On this day: the aftermath of a hurricane

This photograph, taken on the 8th of September, 1935, shows a mass burial for victims of the 1935 Labor Day hurricane in the United States.

X

Burial_of_1935_hurricane_victims_at_Woodlawn_Cemetery,_Miami,_FL 8th September, 1935, burial with military honors of a reported 116 victims of the 1935 Labor Day hurricane at Woodlawn Pa

One of the worst hurricanes in US history, some 116 people were buried in this ceremony alone, given military honours. The mass funeral took place at the Woodlawn Park Cemetery in Miami, Florida. A total of 408 people were killed in the disaster.

XTrain_derailed_by_the_1935_hurricane Florida East Coast Railway Overseas Railroad relief train derailed near Islamorada, Florida during the 1935 Labor Day hurricane.

The Islamorada area of Florida was also devastated, with areas of the railroad (above) severely damaged or destroyed.

Advertisements

On this day: an abandoned station in England

This image, dated the 17th of August, 1968, is of the abandoned Cole Green railway station in Hertfordshire, England.

The station provided transport on the Hertford and Welwyn Junction Railway from 1858. The final passenger service was on the 18th of June, 1951.

Cole_Green_Station,_Herts_geograph-2229883-by-David-HillasSituated in Station Road, Letty Green, this former station was on the railway line between Hertford (North) and Welwyn Garden Ci

On this day: the Bray Head railway accident

729px-bray_head_railway_accident_1867bray-head-railway-accident-ireland-1867-on-this-day-the-bray-head-railway-accident-9th-august-1867

On the 9th of August, 1867 sudden subsidence at Brandy Hole Viaduct caused a train to derail.

The location of the disaster was Bray Head, County Wicklow, Ireland. Four people died and twenty-five were injured.

The report into the disaster was published a few weeks later, and can be found in full HERE.

“The train to which this accident happened was the up train leaving Enniscorthy for Dublin, at 6.30 a.m. It consisted of an engine and tender, six carriages, of which the first was fitted with a break, and a guard’s break van. A porter acting as guard rode in this van at the rear of the train. It left Delgany about its proper time, 9.5 a.m., and was travelling slowly round Bray Head in obedience to orders which had been given to all drivers, and had nearly reached this wooden viaduct (called Brabazon corner in the details supplied by the engineer (the late Mr. Brunel), previous to the opening of the line in October 1855), when the acting guard says he got a knock in his van, looked out of the window, and saw the carriages hopping on the rails, and then he put on his break.”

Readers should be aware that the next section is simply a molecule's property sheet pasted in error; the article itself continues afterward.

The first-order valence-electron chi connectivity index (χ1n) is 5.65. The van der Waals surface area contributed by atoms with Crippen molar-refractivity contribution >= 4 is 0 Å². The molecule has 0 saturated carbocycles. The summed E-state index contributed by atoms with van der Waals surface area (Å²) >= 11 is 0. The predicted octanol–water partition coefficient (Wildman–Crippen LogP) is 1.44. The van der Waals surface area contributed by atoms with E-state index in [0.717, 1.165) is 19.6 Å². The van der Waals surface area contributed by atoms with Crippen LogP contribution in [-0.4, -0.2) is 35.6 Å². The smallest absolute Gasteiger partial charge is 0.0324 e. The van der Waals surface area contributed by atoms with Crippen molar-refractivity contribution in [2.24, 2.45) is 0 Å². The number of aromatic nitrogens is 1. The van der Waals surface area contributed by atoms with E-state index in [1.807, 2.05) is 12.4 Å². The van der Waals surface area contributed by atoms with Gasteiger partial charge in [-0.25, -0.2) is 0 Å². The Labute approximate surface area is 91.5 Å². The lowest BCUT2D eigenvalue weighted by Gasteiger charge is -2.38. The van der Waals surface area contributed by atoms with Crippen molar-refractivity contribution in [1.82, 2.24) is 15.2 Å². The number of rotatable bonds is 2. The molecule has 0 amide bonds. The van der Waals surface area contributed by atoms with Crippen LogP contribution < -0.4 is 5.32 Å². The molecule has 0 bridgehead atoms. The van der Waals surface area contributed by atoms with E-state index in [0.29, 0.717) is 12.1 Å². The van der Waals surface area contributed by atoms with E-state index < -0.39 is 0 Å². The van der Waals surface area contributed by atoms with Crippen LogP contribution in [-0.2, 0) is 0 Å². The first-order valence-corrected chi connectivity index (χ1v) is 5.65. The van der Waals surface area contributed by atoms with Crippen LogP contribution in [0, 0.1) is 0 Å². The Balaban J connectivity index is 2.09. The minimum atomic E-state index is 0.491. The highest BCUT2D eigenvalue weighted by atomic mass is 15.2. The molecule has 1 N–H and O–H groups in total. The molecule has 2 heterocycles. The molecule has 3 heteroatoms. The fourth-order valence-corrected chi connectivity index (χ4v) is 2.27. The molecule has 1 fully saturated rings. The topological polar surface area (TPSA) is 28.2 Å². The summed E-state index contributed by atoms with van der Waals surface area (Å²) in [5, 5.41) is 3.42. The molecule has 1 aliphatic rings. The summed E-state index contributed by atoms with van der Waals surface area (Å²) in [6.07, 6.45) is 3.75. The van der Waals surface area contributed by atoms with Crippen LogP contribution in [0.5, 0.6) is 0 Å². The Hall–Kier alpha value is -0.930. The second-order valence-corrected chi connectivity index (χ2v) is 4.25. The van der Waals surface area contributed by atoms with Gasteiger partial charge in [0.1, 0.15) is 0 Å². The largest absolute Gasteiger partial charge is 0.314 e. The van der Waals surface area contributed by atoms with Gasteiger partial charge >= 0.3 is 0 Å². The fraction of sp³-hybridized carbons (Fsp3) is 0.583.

On this day…

Wakefield Kirkgate railway station in West Yorkshire, England, photographed on the 29th of July, 1966.

Much of the original Victorian structure was removed in the 1970s, before it could be listed as a building of Historic Interest.

EPSON scanner image

On this day: the St-Hilaire train disaster

453px-beloeil_bridge_train_accident_1864on-the-29th-of-june-1864-a-train-in-quebec-canada-fell-through-an-open-swing-bridge-and-into-the-richelieu-river

On the 29th of June, 1864, a train in Quebec, Canada fell through an open swing bridge and into the Richelieu River.

The worst train disaster in Canadian history, it is thought ninety-nine people died in the crash. The majority of people on board were European immigrants.

The investigation placed the blame for the disaster on Grand Trunk Railway, as the train failed to acknowledge stop signals that would have prevented it from falling through the bridge.